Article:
Now, can concern for others sometimes be taken too far? Sure, I guess. Earlier this month, the New Republic, an arguably liberal magazine, ran a piece bemoaning the spread of “trigger warnings”—basically a heads-up that the content about to be discussed could trigger a negative reaction in those suffering post-traumatic stress—from social-justice Tumblrs to college classrooms. Some schools, it seems, are telling students ahead of time when a class will be dealing with subjects like rape and domestic violence. This practice could conceivably be taken too far—and the New Republic assures us with scant evidence that it has been—but that some people might be overly concerned about the emotional well-being of those who have suffered trauma is not high up on my daily list of things to get upset about.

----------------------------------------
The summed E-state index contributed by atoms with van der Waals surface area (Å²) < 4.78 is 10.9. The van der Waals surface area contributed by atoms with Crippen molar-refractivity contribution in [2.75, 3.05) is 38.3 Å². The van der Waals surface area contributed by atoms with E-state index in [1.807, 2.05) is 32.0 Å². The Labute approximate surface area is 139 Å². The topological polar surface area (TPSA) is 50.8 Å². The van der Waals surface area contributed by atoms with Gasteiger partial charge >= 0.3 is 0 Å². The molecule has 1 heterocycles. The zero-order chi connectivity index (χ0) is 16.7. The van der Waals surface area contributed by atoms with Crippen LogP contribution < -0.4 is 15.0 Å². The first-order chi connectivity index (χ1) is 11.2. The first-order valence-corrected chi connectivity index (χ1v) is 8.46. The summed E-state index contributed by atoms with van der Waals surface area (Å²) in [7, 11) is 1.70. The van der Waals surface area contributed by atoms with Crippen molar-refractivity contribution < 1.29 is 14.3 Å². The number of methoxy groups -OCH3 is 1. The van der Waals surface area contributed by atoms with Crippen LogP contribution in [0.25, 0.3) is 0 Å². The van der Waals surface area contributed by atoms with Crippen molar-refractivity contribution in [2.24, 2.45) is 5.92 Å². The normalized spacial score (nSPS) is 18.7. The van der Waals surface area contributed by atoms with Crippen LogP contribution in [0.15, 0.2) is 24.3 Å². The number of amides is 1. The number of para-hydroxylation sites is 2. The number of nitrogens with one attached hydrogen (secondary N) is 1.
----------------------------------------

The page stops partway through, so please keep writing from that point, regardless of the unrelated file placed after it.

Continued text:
But we have a narrative of overly sensitive women and minorities to maintain, and both liberal and conservative publications seem set on maintaining it. So when Dr. Sue tells the National Review it's “best to believe the one who perceives the bias,” rather than defer to the judgment of the but-I-didn't-mean-it offender, the reader is meant to scoff. That people may be “unknowingly making racist remarks or unintentionally engaging in sexist and homophobic behaviors” is cast as a ridiculous. And when the professor goes on to suggest that a “truly multicultural” education for the young might help address subconscious prejudice, that's taken as code for Soviet-style totalitarianism, and the author even suggests to his better-dead-than-considerate readers that what will happen next is “reeducation for the rest.”